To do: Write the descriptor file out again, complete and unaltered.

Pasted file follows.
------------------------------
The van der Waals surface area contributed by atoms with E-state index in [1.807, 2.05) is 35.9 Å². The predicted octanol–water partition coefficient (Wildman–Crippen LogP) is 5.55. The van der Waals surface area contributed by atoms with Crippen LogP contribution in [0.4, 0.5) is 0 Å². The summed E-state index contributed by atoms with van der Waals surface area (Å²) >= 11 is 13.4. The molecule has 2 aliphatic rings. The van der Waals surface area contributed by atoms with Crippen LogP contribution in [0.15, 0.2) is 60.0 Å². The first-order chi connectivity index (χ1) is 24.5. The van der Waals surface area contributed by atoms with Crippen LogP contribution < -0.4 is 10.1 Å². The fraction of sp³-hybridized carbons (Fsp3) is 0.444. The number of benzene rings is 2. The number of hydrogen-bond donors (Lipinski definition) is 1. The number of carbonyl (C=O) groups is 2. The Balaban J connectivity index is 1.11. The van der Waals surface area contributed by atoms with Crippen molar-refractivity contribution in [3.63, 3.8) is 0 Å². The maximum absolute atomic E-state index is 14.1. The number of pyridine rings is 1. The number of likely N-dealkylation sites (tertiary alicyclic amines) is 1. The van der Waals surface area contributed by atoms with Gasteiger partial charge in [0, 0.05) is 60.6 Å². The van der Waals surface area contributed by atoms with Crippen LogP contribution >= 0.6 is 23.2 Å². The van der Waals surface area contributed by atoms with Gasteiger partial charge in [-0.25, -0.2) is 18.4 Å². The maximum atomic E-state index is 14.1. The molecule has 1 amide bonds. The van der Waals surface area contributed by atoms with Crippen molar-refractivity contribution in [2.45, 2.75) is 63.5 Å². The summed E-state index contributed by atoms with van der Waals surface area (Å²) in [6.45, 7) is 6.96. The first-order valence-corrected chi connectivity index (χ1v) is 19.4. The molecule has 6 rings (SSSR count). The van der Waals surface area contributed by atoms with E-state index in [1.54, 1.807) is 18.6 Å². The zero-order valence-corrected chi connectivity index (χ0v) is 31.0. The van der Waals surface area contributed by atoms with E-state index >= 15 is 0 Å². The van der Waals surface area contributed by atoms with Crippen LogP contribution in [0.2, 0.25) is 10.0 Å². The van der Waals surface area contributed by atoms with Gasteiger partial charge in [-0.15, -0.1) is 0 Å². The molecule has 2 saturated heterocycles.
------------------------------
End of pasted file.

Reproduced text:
The van der Waals surface area contributed by atoms with E-state index in [1.807, 2.05) is 35.9 Å². The predicted octanol–water partition coefficient (Wildman–Crippen LogP) is 5.55. The van der Waals surface area contributed by atoms with Crippen LogP contribution in [0.4, 0.5) is 0 Å². The summed E-state index contributed by atoms with van der Waals surface area (Å²) >= 11 is 13.4. The molecule has 2 aliphatic rings. The van der Waals surface area contributed by atoms with Crippen LogP contribution in [0.15, 0.2) is 60.0 Å². The first-order chi connectivity index (χ1) is 24.5. The van der Waals surface area contributed by atoms with Crippen LogP contribution < -0.4 is 10.1 Å². The fraction of sp³-hybridized carbons (Fsp3) is 0.444. The number of benzene rings is 2. The number of hydrogen-bond donors (Lipinski definition) is 1. The number of carbonyl (C=O) groups is 2. The Balaban J connectivity index is 1.11. The van der Waals surface area contributed by atoms with Crippen molar-refractivity contribution in [3.63, 3.8) is 0 Å². The maximum absolute atomic E-state index is 14.1. The number of pyridine rings is 1. The number of likely N-dealkylation sites (tertiary alicyclic amines) is 1. The van der Waals surface area contributed by atoms with Gasteiger partial charge in [0, 0.05) is 60.6 Å². The van der Waals surface area contributed by atoms with Crippen LogP contribution >= 0.6 is 23.2 Å². The van der Waals surface area contributed by atoms with Gasteiger partial charge in [-0.25, -0.2) is 18.4 Å². The maximum atomic E-state index is 14.1. The molecule has 1 amide bonds. The van der Waals surface area contributed by atoms with Crippen molar-refractivity contribution in [2.45, 2.75) is 63.5 Å². The summed E-state index contributed by atoms with van der Waals surface area (Å²) in [6.45, 7) is 6.96. The first-order valence-corrected chi connectivity index (χ1v) is 19.4. The molecule has 6 rings (SSSR count). The van der Waals surface area contributed by atoms with E-state index in [1.54, 1.807) is 18.6 Å². The zero-order valence-corrected chi connectivity index (χ0v) is 31.0. The van der Waals surface area contributed by atoms with E-state index >= 15 is 0 Å². The van der Waals surface area contributed by atoms with Crippen LogP contribution in [0.2, 0.25) is 10.0 Å². The van der Waals surface area contributed by atoms with Gasteiger partial charge in [-0.15, -0.1) is 0 Å². The molecule has 2 saturated heterocycles.